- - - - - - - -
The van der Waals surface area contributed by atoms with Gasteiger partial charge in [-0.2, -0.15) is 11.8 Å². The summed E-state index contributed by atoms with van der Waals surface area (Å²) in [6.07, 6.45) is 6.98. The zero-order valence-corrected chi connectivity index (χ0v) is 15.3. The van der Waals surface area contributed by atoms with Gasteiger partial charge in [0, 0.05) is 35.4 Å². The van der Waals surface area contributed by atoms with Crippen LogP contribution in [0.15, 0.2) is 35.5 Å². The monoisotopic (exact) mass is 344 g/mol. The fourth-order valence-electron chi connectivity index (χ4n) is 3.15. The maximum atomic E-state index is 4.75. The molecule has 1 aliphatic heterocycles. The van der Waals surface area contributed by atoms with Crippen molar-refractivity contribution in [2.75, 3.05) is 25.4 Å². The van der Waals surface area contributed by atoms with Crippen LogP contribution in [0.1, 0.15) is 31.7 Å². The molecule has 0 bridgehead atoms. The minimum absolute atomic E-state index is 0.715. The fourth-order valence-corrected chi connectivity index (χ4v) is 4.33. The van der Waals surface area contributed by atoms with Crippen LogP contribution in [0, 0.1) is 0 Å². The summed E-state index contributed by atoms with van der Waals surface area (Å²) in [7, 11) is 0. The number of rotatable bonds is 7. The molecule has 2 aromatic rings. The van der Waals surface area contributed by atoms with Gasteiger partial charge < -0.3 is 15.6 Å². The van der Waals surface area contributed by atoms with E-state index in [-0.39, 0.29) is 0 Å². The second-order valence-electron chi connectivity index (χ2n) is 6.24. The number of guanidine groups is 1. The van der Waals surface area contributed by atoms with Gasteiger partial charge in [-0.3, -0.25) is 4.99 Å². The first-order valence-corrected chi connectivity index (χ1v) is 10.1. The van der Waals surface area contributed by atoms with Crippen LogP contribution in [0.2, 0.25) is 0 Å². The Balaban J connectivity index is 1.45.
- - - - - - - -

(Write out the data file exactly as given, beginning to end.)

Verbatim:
The van der Waals surface area contributed by atoms with Gasteiger partial charge in [-0.2, -0.15) is 11.8 Å². The summed E-state index contributed by atoms with van der Waals surface area (Å²) in [6.07, 6.45) is 6.98. The zero-order valence-corrected chi connectivity index (χ0v) is 15.3. The van der Waals surface area contributed by atoms with Gasteiger partial charge in [0, 0.05) is 35.4 Å². The van der Waals surface area contributed by atoms with Crippen LogP contribution in [0.15, 0.2) is 35.5 Å². The monoisotopic (exact) mass is 344 g/mol. The fourth-order valence-electron chi connectivity index (χ4n) is 3.15. The maximum atomic E-state index is 4.75. The molecule has 1 aliphatic heterocycles. The van der Waals surface area contributed by atoms with Crippen molar-refractivity contribution in [2.75, 3.05) is 25.4 Å². The van der Waals surface area contributed by atoms with Crippen LogP contribution in [0.1, 0.15) is 31.7 Å². The molecule has 0 bridgehead atoms. The minimum absolute atomic E-state index is 0.715. The fourth-order valence-corrected chi connectivity index (χ4v) is 4.33. The van der Waals surface area contributed by atoms with Crippen LogP contribution in [0, 0.1) is 0 Å². The summed E-state index contributed by atoms with van der Waals surface area (Å²) in [7, 11) is 0. The number of rotatable bonds is 7. The molecule has 2 aromatic rings. The van der Waals surface area contributed by atoms with Gasteiger partial charge < -0.3 is 15.6 Å². The van der Waals surface area contributed by atoms with E-state index in [-0.39, 0.29) is 0 Å². The second-order valence-electron chi connectivity index (χ2n) is 6.24. The number of guanidine groups is 1. The van der Waals surface area contributed by atoms with Gasteiger partial charge in [-0.3, -0.25) is 4.99 Å². The first-order valence-corrected chi connectivity index (χ1v) is 10.1. The van der Waals surface area contributed by atoms with Crippen LogP contribution in [0.2, 0.25) is 0 Å². The Balaban J connectivity index is 1.45.